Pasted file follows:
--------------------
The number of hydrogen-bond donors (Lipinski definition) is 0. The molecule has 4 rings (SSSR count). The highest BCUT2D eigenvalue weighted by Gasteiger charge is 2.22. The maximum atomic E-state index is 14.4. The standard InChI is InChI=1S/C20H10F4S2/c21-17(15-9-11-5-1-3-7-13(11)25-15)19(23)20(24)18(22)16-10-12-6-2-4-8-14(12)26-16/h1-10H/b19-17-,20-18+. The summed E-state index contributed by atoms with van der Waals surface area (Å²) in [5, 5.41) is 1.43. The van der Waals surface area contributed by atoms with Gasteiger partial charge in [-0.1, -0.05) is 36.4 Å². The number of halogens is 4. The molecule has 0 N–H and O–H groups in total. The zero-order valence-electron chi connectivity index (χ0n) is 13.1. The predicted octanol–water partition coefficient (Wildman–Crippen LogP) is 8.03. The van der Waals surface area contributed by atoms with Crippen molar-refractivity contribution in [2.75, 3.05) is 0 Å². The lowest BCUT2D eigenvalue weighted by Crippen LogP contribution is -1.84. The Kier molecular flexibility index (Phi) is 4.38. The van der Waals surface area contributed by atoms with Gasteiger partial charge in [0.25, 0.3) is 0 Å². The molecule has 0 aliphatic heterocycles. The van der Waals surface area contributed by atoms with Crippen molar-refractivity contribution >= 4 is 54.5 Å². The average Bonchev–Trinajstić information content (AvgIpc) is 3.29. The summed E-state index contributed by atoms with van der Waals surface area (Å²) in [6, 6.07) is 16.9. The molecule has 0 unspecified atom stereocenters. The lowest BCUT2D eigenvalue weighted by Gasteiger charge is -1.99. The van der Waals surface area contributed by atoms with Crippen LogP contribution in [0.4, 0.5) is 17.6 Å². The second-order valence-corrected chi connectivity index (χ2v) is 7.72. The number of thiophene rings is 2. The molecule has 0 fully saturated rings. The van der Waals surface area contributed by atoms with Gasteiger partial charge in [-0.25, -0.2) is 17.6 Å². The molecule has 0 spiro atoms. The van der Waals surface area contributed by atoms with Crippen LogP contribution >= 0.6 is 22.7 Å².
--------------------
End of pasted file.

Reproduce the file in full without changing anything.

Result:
The number of hydrogen-bond donors (Lipinski definition) is 0. The molecule has 4 rings (SSSR count). The highest BCUT2D eigenvalue weighted by Gasteiger charge is 2.22. The maximum atomic E-state index is 14.4. The standard InChI is InChI=1S/C20H10F4S2/c21-17(15-9-11-5-1-3-7-13(11)25-15)19(23)20(24)18(22)16-10-12-6-2-4-8-14(12)26-16/h1-10H/b19-17-,20-18+. The summed E-state index contributed by atoms with van der Waals surface area (Å²) in [5, 5.41) is 1.43. The van der Waals surface area contributed by atoms with Gasteiger partial charge in [-0.1, -0.05) is 36.4 Å². The number of halogens is 4. The molecule has 0 N–H and O–H groups in total. The zero-order valence-electron chi connectivity index (χ0n) is 13.1. The predicted octanol–water partition coefficient (Wildman–Crippen LogP) is 8.03. The van der Waals surface area contributed by atoms with Crippen molar-refractivity contribution in [2.75, 3.05) is 0 Å². The lowest BCUT2D eigenvalue weighted by Crippen LogP contribution is -1.84. The Kier molecular flexibility index (Phi) is 4.38. The van der Waals surface area contributed by atoms with Gasteiger partial charge in [0.25, 0.3) is 0 Å². The molecule has 0 aliphatic heterocycles. The van der Waals surface area contributed by atoms with Crippen molar-refractivity contribution >= 4 is 54.5 Å². The average Bonchev–Trinajstić information content (AvgIpc) is 3.29. The summed E-state index contributed by atoms with van der Waals surface area (Å²) in [6, 6.07) is 16.9. The molecule has 0 unspecified atom stereocenters. The lowest BCUT2D eigenvalue weighted by Gasteiger charge is -1.99. The van der Waals surface area contributed by atoms with Crippen LogP contribution in [0.4, 0.5) is 17.6 Å². The second-order valence-corrected chi connectivity index (χ2v) is 7.72. The number of thiophene rings is 2. The molecule has 0 fully saturated rings. The van der Waals surface area contributed by atoms with Gasteiger partial charge in [-0.25, -0.2) is 17.6 Å². The molecule has 0 spiro atoms. The van der Waals surface area contributed by atoms with Crippen LogP contribution >= 0.6 is 22.7 Å².